The Martinsyde F.4 is a British single-seat biplane fighter of wooden construction. It is fabric-covered except for the forward fuselage. During prototype tests in the summer of 1918, the type proved to be superior to almost all of its predecessors. Therefore, the Royal Air Force immediately ordered 1,450 aircraft, although due to difficulties in engine supply, only seven Martinsydes were handed over to the RAF before the end of the First World War.
Most orders were cancelled after the end of the war, and only 330 Martinsydes were built by the beginning of 1919. The type never saw active service in Britain despite remaining the RAF’s best fighter in terms of performance until the mid-1920s. Instead, Martinsydes were exported to Spain, Ireland, Portugal, Latvia and the Soviet Union, among other countries. Single examples of the type found their way to Poland, Japan and Uruguay.
In the spring of 1923, the Finnish Aviation Force ordered one Martinsyde for evaluation against a Gourdou-Leseurre B.2 and a Fokker D.10 in conjunction with the service’s first fighter acquisition programme. The Gourdou was chosen, primarily because of its lower price. However, as the Gourdous were proving short-lived, Finland ordered 14 Martinsydes in 1927 to replace the French fighter.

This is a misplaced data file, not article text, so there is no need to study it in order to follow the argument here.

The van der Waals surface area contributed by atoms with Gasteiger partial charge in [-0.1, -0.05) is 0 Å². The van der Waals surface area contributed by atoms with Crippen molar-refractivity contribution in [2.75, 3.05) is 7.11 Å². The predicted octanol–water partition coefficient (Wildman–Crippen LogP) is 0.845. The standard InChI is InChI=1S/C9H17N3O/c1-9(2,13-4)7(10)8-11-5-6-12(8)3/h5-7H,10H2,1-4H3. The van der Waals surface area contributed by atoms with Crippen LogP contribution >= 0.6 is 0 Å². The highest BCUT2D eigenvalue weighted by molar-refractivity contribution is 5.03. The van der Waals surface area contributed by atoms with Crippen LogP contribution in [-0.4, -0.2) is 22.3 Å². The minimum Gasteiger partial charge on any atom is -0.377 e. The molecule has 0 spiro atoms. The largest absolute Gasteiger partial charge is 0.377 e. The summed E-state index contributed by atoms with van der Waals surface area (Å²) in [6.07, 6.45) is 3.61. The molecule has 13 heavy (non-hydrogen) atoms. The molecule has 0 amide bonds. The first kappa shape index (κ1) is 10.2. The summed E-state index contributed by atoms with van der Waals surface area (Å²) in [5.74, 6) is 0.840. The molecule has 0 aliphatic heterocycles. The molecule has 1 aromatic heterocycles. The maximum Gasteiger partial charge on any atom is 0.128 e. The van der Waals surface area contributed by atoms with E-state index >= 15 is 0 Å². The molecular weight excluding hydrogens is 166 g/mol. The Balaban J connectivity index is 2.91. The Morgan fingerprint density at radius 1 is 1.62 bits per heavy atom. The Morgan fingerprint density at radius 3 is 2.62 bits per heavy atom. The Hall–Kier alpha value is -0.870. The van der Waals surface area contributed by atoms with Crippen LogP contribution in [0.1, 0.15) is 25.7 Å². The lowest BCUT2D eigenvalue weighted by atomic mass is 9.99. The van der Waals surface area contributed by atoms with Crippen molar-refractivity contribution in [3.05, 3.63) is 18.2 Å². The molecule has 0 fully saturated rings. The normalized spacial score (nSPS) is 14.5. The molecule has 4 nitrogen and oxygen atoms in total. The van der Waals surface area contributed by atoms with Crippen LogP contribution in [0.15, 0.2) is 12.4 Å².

The Martinsydes were initially based in Utti, where mainly positive experiences were gained from the aircraft, which logged a lot of flight hours. From 1930 onwards, the Martinsydes were transferred to Kauhava Aviation School for training use. Towards the end of its service life, the type was used for dive bombing training and a variety of other purposes. The Martinsyde was the first aircraft in Finnish service to exceed the speed of 200 kilometres per hour in level flight.
Before withdrawal from service on 7th July 1934, the museum’s MA-24 accumulated 492 flight hours on 1,320 flights. It is one of the rarest aircraft in the museum’s collection: it is not only the world’s last survivor of its type, but also the only surviving Martinsyde aircraft.
Martinsyde, Great Britain
Wing span 9.98 m; Maximum speed 205 km/h; Length 7.71 m; Height 2.44 m.